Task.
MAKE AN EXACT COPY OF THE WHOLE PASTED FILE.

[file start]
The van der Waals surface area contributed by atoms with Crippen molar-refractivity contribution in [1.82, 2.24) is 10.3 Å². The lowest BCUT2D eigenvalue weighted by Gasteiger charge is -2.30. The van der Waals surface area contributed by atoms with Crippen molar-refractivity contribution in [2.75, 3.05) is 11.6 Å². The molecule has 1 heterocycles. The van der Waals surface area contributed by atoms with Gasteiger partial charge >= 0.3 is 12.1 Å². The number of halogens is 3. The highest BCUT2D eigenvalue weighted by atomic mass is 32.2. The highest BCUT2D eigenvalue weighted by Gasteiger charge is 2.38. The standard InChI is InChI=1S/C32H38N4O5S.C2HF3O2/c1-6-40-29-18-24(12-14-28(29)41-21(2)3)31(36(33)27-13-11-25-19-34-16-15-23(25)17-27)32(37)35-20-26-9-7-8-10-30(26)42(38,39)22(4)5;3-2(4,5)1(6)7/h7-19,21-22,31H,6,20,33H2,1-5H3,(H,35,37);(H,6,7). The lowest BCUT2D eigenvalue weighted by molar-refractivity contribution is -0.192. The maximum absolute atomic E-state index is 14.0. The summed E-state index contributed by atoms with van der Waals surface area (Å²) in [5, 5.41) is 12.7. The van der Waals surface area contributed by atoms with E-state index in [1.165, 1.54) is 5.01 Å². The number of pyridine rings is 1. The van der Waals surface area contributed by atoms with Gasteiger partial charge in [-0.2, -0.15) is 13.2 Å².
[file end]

The van der Waals surface area contributed by atoms with Crippen molar-refractivity contribution in [1.82, 2.24) is 10.3 Å². The lowest BCUT2D eigenvalue weighted by Gasteiger charge is -2.30. The van der Waals surface area contributed by atoms with Crippen molar-refractivity contribution in [2.75, 3.05) is 11.6 Å². The molecule has 1 heterocycles. The van der Waals surface area contributed by atoms with Gasteiger partial charge >= 0.3 is 12.1 Å². The number of halogens is 3. The highest BCUT2D eigenvalue weighted by atomic mass is 32.2. The highest BCUT2D eigenvalue weighted by Gasteiger charge is 2.38. The standard InChI is InChI=1S/C32H38N4O5S.C2HF3O2/c1-6-40-29-18-24(12-14-28(29)41-21(2)3)31(36(33)27-13-11-25-19-34-16-15-23(25)17-27)32(37)35-20-26-9-7-8-10-30(26)42(38,39)22(4)5;3-2(4,5)1(6)7/h7-19,21-22,31H,6,20,33H2,1-5H3,(H,35,37);(H,6,7). The lowest BCUT2D eigenvalue weighted by molar-refractivity contribution is -0.192. The maximum absolute atomic E-state index is 14.0. The summed E-state index contributed by atoms with van der Waals surface area (Å²) in [5, 5.41) is 12.7. The van der Waals surface area contributed by atoms with E-state index in [1.165, 1.54) is 5.01 Å². The number of pyridine rings is 1. The van der Waals surface area contributed by atoms with Gasteiger partial charge in [-0.2, -0.15) is 13.2 Å².